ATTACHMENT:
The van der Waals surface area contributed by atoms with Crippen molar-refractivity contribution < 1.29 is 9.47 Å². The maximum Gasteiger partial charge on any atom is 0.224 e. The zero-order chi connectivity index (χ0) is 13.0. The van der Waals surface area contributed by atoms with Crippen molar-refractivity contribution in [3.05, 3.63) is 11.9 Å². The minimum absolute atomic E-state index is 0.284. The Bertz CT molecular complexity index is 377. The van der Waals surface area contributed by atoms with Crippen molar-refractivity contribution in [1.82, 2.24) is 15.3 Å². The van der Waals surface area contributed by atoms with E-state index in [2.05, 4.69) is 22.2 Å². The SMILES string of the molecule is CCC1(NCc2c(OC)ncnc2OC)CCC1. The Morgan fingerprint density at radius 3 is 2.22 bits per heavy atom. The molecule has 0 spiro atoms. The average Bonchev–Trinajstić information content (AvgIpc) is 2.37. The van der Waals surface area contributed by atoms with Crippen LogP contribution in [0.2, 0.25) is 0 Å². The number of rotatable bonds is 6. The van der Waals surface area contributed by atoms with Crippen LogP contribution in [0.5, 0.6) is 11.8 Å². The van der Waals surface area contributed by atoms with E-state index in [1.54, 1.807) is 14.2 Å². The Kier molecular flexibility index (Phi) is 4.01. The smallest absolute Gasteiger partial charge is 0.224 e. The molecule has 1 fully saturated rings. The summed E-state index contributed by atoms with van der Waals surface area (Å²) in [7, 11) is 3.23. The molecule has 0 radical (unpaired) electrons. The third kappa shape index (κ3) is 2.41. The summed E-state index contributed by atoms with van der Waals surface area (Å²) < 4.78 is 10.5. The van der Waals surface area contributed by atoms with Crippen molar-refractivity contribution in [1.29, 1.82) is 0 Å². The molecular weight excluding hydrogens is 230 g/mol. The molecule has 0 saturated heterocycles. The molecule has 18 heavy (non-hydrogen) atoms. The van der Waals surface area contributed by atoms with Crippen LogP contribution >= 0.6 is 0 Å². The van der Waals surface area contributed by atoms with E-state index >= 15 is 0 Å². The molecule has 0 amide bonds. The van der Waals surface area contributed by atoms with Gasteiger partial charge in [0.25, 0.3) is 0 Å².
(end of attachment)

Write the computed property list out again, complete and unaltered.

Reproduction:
The van der Waals surface area contributed by atoms with Crippen molar-refractivity contribution < 1.29 is 9.47 Å². The maximum Gasteiger partial charge on any atom is 0.224 e. The zero-order chi connectivity index (χ0) is 13.0. The van der Waals surface area contributed by atoms with Crippen molar-refractivity contribution in [3.05, 3.63) is 11.9 Å². The minimum absolute atomic E-state index is 0.284. The Bertz CT molecular complexity index is 377. The van der Waals surface area contributed by atoms with Crippen molar-refractivity contribution in [1.82, 2.24) is 15.3 Å². The van der Waals surface area contributed by atoms with E-state index in [2.05, 4.69) is 22.2 Å². The SMILES string of the molecule is CCC1(NCc2c(OC)ncnc2OC)CCC1. The Morgan fingerprint density at radius 3 is 2.22 bits per heavy atom. The molecule has 0 spiro atoms. The average Bonchev–Trinajstić information content (AvgIpc) is 2.37. The van der Waals surface area contributed by atoms with Crippen LogP contribution in [0.2, 0.25) is 0 Å². The number of rotatable bonds is 6. The van der Waals surface area contributed by atoms with Crippen LogP contribution in [0.5, 0.6) is 11.8 Å². The van der Waals surface area contributed by atoms with E-state index in [1.54, 1.807) is 14.2 Å². The Kier molecular flexibility index (Phi) is 4.01. The smallest absolute Gasteiger partial charge is 0.224 e. The molecule has 1 fully saturated rings. The summed E-state index contributed by atoms with van der Waals surface area (Å²) in [7, 11) is 3.23. The molecule has 0 radical (unpaired) electrons. The third kappa shape index (κ3) is 2.41. The summed E-state index contributed by atoms with van der Waals surface area (Å²) < 4.78 is 10.5. The van der Waals surface area contributed by atoms with Crippen molar-refractivity contribution in [1.29, 1.82) is 0 Å². The molecular weight excluding hydrogens is 230 g/mol. The molecule has 0 saturated heterocycles. The molecule has 18 heavy (non-hydrogen) atoms. The van der Waals surface area contributed by atoms with Crippen LogP contribution >= 0.6 is 0 Å². The van der Waals surface area contributed by atoms with E-state index >= 15 is 0 Å². The molecule has 0 amide bonds. The van der Waals surface area contributed by atoms with Gasteiger partial charge in [0.25, 0.3) is 0 Å².